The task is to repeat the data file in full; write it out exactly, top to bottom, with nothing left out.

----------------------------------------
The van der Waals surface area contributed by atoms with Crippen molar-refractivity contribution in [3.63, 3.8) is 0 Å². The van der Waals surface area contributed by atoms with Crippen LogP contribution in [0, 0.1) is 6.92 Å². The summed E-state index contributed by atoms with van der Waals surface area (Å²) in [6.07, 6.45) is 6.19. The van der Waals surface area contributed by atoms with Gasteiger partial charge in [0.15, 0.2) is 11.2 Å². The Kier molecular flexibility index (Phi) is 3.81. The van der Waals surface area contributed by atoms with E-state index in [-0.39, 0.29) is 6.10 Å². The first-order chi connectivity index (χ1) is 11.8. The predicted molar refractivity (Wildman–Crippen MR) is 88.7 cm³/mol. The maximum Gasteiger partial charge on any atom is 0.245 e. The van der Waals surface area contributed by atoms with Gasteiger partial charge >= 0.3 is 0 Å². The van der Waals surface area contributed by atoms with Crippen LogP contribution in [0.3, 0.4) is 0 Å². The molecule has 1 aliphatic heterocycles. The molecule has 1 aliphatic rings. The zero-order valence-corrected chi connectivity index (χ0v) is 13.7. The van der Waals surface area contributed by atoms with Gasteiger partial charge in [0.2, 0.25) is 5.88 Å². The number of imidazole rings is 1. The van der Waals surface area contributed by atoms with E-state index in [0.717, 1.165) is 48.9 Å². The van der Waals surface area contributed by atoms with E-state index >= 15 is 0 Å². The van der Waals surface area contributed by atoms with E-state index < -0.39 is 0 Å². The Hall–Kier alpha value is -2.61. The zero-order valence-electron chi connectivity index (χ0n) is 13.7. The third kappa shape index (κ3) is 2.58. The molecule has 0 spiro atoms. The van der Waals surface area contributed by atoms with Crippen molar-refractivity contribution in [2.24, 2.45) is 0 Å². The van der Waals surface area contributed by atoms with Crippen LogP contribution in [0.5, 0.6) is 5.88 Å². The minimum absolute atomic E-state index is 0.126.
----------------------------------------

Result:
The van der Waals surface area contributed by atoms with Crippen molar-refractivity contribution in [3.63, 3.8) is 0 Å². The van der Waals surface area contributed by atoms with Crippen LogP contribution in [0, 0.1) is 6.92 Å². The summed E-state index contributed by atoms with van der Waals surface area (Å²) in [6.07, 6.45) is 6.19. The van der Waals surface area contributed by atoms with Gasteiger partial charge in [0.15, 0.2) is 11.2 Å². The Kier molecular flexibility index (Phi) is 3.81. The van der Waals surface area contributed by atoms with E-state index in [-0.39, 0.29) is 6.10 Å². The first-order chi connectivity index (χ1) is 11.8. The predicted molar refractivity (Wildman–Crippen MR) is 88.7 cm³/mol. The maximum Gasteiger partial charge on any atom is 0.245 e. The van der Waals surface area contributed by atoms with Gasteiger partial charge >= 0.3 is 0 Å². The van der Waals surface area contributed by atoms with Crippen LogP contribution in [0.3, 0.4) is 0 Å². The molecule has 1 aliphatic heterocycles. The molecule has 1 aliphatic rings. The zero-order valence-corrected chi connectivity index (χ0v) is 13.7. The van der Waals surface area contributed by atoms with Gasteiger partial charge in [0.2, 0.25) is 5.88 Å². The number of imidazole rings is 1. The van der Waals surface area contributed by atoms with E-state index in [0.717, 1.165) is 48.9 Å². The van der Waals surface area contributed by atoms with E-state index >= 15 is 0 Å². The van der Waals surface area contributed by atoms with E-state index < -0.39 is 0 Å². The Hall–Kier alpha value is -2.61. The zero-order valence-electron chi connectivity index (χ0n) is 13.7. The third kappa shape index (κ3) is 2.58. The molecule has 0 spiro atoms. The van der Waals surface area contributed by atoms with Crippen molar-refractivity contribution in [2.24, 2.45) is 0 Å². The van der Waals surface area contributed by atoms with Crippen LogP contribution in [0.5, 0.6) is 5.88 Å². The minimum absolute atomic E-state index is 0.126.